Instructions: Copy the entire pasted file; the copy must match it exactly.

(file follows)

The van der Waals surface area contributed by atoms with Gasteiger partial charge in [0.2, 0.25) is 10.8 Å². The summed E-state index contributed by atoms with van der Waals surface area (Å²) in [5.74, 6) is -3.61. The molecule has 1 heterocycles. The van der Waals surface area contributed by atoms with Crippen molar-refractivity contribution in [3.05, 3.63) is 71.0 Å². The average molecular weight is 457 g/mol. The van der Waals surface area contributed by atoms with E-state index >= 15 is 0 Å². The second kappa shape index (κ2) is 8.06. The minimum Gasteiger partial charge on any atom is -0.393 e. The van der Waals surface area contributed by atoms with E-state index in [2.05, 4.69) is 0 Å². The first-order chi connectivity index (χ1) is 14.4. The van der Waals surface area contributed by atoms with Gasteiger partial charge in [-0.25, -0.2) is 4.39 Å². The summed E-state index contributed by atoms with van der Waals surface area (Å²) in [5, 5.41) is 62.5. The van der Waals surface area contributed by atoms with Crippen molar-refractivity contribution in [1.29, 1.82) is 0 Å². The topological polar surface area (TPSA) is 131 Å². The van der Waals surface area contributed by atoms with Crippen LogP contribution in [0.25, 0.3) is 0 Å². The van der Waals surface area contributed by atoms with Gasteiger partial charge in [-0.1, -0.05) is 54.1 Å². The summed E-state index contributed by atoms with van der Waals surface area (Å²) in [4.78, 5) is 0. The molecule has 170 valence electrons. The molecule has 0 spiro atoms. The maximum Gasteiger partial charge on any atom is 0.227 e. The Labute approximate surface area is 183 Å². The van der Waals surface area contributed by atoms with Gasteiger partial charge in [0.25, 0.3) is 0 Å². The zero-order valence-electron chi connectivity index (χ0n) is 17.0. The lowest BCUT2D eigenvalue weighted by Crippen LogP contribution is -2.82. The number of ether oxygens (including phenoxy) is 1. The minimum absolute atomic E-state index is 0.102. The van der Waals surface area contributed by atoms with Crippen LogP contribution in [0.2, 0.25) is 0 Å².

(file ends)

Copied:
The van der Waals surface area contributed by atoms with Gasteiger partial charge in [0.2, 0.25) is 10.8 Å². The summed E-state index contributed by atoms with van der Waals surface area (Å²) in [5.74, 6) is -3.61. The molecule has 1 heterocycles. The van der Waals surface area contributed by atoms with Crippen molar-refractivity contribution in [3.05, 3.63) is 71.0 Å². The average molecular weight is 457 g/mol. The van der Waals surface area contributed by atoms with E-state index >= 15 is 0 Å². The second kappa shape index (κ2) is 8.06. The minimum Gasteiger partial charge on any atom is -0.393 e. The van der Waals surface area contributed by atoms with E-state index in [2.05, 4.69) is 0 Å². The first-order chi connectivity index (χ1) is 14.4. The van der Waals surface area contributed by atoms with Gasteiger partial charge in [-0.25, -0.2) is 4.39 Å². The summed E-state index contributed by atoms with van der Waals surface area (Å²) in [5, 5.41) is 62.5. The van der Waals surface area contributed by atoms with Crippen molar-refractivity contribution in [1.29, 1.82) is 0 Å². The topological polar surface area (TPSA) is 131 Å². The van der Waals surface area contributed by atoms with Crippen LogP contribution in [0.25, 0.3) is 0 Å². The van der Waals surface area contributed by atoms with Gasteiger partial charge in [-0.1, -0.05) is 54.1 Å². The summed E-state index contributed by atoms with van der Waals surface area (Å²) in [4.78, 5) is 0. The molecule has 170 valence electrons. The molecule has 0 spiro atoms. The maximum Gasteiger partial charge on any atom is 0.227 e. The Labute approximate surface area is 183 Å². The van der Waals surface area contributed by atoms with Gasteiger partial charge in [0.25, 0.3) is 0 Å². The zero-order valence-electron chi connectivity index (χ0n) is 17.0. The lowest BCUT2D eigenvalue weighted by Crippen LogP contribution is -2.82. The number of ether oxygens (including phenoxy) is 1. The minimum absolute atomic E-state index is 0.102. The van der Waals surface area contributed by atoms with Crippen LogP contribution in [0.2, 0.25) is 0 Å².